THE MAIN Grand Prix prize of the 41st international film festival Ekotopfilm was granted to the American film, Easy Like Water directed by Glenn Baker. The award ceremony took place in the Mirror Hall of the Primate’s Palace where the organisers granted together 21 prizes, the TASR newswire reported.
“It was a hard decision since there were many films of good quality,” said Bruce L. Bucklin, chair of the festival’s committee, as quoted by TASR. He saw all 134 competing films from 40 countries of the world.
The winning Easy Like Water movie is situated in Bangladesh where a visionary architect wants to build solar floating schools to turn the front lines of climate change into a community of learning.
The prize was given to US Ambassador to Slovakia Theodore Sedgwick, who also accepted the prize on behalf of another US film The Silkies of Madagascar that was awarded the prize of the Labour, Social Affairs and Family Ministry. Sedgwick said in his speech that the US embassy has been cooperating with this festival, which is the oldest of its kind in the world, since 1974.
The Prize of the President of the Slovak Republic was given to Like Fireflies film which tells stories of three Chilean women whose lives either have been devastated or will be badly affected by the construction of the dams. It was accepted by Italian Ambassador to Slovakia Roberto Martini, TASR wrote.
The documentary film Rare Earths won the main prize in Category A – Science and Technology. It depicts that digging for precious minerals means pollution, radioactivity and destroyed landscapes.
The main prize in Category B – Nature and Natural Science went to The Inland
Delta of the River Danube directed by Hungarian Szabolcs Mosonyi, which describes, among other things, how the construction of the Gabčíkovo hydroelectric plant affected the Danube.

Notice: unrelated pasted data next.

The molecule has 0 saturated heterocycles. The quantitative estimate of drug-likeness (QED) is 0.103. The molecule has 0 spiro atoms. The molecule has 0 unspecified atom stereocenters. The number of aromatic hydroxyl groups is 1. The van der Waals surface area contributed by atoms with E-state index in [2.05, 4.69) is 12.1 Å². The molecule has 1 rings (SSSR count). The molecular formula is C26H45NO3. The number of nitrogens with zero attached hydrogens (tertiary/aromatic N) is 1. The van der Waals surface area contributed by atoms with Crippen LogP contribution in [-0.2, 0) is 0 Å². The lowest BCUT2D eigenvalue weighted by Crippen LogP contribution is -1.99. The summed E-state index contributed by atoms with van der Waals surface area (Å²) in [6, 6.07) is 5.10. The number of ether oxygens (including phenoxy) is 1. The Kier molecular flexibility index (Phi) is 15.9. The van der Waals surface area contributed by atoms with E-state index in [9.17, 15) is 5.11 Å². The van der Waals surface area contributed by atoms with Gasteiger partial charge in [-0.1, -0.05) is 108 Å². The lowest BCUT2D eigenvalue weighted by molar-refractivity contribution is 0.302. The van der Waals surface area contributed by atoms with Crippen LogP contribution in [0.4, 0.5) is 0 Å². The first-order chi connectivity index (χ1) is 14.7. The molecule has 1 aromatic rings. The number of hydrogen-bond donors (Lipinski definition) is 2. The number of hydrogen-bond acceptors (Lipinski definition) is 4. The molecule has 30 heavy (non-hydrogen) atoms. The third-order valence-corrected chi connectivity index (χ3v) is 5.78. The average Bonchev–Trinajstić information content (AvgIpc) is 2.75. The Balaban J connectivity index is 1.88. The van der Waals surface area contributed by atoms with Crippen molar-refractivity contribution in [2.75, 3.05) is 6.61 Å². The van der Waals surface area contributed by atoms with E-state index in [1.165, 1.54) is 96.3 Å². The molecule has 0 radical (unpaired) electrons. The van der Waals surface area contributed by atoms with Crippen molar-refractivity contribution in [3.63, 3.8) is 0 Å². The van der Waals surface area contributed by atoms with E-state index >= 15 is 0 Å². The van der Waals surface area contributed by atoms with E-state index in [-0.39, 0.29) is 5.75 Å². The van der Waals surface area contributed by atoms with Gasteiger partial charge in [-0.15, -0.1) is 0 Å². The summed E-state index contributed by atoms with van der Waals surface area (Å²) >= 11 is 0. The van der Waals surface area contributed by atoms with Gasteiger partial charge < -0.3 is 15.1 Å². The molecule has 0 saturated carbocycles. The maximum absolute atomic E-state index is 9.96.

Category C – Successful Stories of Technologies was won by Quest for Energy which brings spectators to India where four million people are ready to save their precious world heritage site with sustainable ways of living.
The documentary Growing Cities, showing inspiring stories of intrepid urban farmers, innovators and everyday city-dwellers who are challenging the way a country grows and distributes its food, won in Category D – Successful Stories of Human Activities.
The main prize in Category E – Investigative Journalism went to German director Brigit Hermes for her film, Sardinia’s Deadly Secret about a military firing range situated in the south-east of Sardinia. Though it is owned by the Italian Ministry of Defence, the area may be rented by other NATO members and private defence companies.
Category F - Children and Youth was won by animated film Vigia.
Among the awarded films was also a Slovak documentary, The Wolf Mountains which received the Prize of the International Jury.
“It is a film about return of the wilderness to Europe to the region on the boundary of three countries,” said Karol Kaliský, the co-author of the film, as quoted by TASR.
President of the festival Elena Kohútiková praised the festival, saying that its success was proved by the interest from abroad.
The festival will now tour regional capitals and 50 district capitals in Slovakia, TASR wrote.
3. Nov 2014 at 0:01 | Compiled by Spectator staff